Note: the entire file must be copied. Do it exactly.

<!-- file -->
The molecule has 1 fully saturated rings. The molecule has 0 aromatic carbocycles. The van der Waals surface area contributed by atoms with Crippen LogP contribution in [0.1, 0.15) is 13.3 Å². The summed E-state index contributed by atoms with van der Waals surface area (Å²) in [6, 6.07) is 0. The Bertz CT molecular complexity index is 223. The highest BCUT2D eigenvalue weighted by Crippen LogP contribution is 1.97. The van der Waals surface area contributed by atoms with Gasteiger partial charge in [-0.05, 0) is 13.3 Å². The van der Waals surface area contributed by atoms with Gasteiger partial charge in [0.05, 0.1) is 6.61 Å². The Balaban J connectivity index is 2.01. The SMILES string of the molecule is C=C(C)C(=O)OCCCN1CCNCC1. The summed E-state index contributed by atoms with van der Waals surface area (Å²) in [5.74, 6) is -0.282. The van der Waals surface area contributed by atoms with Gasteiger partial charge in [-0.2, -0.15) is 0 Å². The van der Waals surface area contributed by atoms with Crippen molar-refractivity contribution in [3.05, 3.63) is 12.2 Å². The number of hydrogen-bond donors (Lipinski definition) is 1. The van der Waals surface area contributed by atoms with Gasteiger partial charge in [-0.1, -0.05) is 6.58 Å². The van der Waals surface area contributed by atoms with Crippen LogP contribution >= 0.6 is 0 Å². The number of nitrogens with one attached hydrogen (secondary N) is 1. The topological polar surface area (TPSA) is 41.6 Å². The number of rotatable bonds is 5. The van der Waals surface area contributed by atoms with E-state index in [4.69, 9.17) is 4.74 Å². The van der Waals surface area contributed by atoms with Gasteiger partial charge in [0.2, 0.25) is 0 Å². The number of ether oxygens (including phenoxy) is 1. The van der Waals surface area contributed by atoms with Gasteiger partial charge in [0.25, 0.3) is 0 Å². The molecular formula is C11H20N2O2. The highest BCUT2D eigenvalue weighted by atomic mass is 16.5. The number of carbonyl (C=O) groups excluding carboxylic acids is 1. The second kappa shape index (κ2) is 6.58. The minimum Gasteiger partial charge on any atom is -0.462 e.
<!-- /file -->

The molecule has 1 fully saturated rings. The molecule has 0 aromatic carbocycles. The van der Waals surface area contributed by atoms with Crippen LogP contribution in [0.1, 0.15) is 13.3 Å². The summed E-state index contributed by atoms with van der Waals surface area (Å²) in [6, 6.07) is 0. The Bertz CT molecular complexity index is 223. The highest BCUT2D eigenvalue weighted by Crippen LogP contribution is 1.97. The van der Waals surface area contributed by atoms with Gasteiger partial charge in [-0.05, 0) is 13.3 Å². The van der Waals surface area contributed by atoms with Gasteiger partial charge in [0.05, 0.1) is 6.61 Å². The Balaban J connectivity index is 2.01. The SMILES string of the molecule is C=C(C)C(=O)OCCCN1CCNCC1. The summed E-state index contributed by atoms with van der Waals surface area (Å²) in [5.74, 6) is -0.282. The van der Waals surface area contributed by atoms with Gasteiger partial charge in [-0.2, -0.15) is 0 Å². The van der Waals surface area contributed by atoms with Crippen molar-refractivity contribution in [3.05, 3.63) is 12.2 Å². The number of hydrogen-bond donors (Lipinski definition) is 1. The van der Waals surface area contributed by atoms with Gasteiger partial charge in [-0.1, -0.05) is 6.58 Å². The van der Waals surface area contributed by atoms with Crippen LogP contribution >= 0.6 is 0 Å². The number of nitrogens with one attached hydrogen (secondary N) is 1. The topological polar surface area (TPSA) is 41.6 Å². The number of rotatable bonds is 5. The van der Waals surface area contributed by atoms with E-state index in [4.69, 9.17) is 4.74 Å². The van der Waals surface area contributed by atoms with Gasteiger partial charge in [0.2, 0.25) is 0 Å². The number of ether oxygens (including phenoxy) is 1. The van der Waals surface area contributed by atoms with Gasteiger partial charge in [0.25, 0.3) is 0 Å². The molecular formula is C11H20N2O2. The highest BCUT2D eigenvalue weighted by atomic mass is 16.5. The number of carbonyl (C=O) groups excluding carboxylic acids is 1. The second kappa shape index (κ2) is 6.58. The minimum Gasteiger partial charge on any atom is -0.462 e.